“Underjungle,” a new novel by author and journalist James Sturz about love, loss, family and war set entirely underwater, was recently released.
The novel is about an intelligent life form known as the “yc” that exist in the ocean’s depths, an apex predator among most fish. Long ago, this species fractured from a single group into seven distinct tribes, each with their own dialect and cultural idiosyncrasies. Now, one tribe, the Gjala, has stumbled across an intriguing and unusual object: a sunken corpse. As news travels across the ocean, and the other tribes converge to investigate, the consequences and questions raised will reverberate for generations to come.
“Underjungle” asks readers to give themselves up to another world: not just to step outside of themselves, but of their species. It’s a tale of love and war, encompassing the marine environment, science, art, philosophy and grief — as deep and surprising as life on the seafloor, where much of this story is set. Buoyed by humor and tinged with the unshakeable melancholy of loss is the existential question that forever ties the novel to our human experience: what is our purpose?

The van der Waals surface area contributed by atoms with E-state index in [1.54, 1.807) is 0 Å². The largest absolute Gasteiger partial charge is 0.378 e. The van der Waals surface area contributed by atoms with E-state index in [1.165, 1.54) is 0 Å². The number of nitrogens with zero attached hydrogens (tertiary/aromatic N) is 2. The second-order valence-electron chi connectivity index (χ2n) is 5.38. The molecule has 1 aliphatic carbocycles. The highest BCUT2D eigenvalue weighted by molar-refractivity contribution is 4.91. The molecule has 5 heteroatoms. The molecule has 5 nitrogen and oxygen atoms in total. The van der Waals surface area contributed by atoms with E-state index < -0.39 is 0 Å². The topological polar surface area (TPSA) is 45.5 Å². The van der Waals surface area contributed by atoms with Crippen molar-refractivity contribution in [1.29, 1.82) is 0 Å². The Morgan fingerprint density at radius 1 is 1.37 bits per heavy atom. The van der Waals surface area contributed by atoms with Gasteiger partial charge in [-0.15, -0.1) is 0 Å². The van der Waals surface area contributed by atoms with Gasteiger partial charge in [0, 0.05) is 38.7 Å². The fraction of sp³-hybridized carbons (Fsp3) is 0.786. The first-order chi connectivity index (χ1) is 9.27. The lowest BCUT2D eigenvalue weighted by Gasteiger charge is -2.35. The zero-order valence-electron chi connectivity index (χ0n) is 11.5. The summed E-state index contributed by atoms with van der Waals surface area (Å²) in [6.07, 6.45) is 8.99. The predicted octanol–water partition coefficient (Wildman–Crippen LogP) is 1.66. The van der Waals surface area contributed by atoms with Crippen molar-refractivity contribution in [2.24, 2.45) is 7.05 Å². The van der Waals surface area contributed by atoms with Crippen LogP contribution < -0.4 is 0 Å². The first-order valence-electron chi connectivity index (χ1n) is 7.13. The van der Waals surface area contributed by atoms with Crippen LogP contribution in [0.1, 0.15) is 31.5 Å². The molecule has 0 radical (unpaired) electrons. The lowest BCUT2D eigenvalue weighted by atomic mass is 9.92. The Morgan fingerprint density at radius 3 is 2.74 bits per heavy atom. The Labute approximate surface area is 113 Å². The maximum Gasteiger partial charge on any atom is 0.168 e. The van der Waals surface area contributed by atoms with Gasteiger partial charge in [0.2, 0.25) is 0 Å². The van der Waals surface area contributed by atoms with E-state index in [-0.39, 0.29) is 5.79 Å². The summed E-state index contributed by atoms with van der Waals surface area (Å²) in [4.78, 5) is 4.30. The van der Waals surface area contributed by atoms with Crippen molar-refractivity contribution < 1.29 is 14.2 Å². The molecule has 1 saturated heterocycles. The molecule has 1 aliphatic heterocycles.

Sturz has covered the underwater world for The Atlantic, The Wall Street Journal, The New York Times and The New York Times Magazine, Outside as well as Men’s Journal, and is a PADI Divemaster.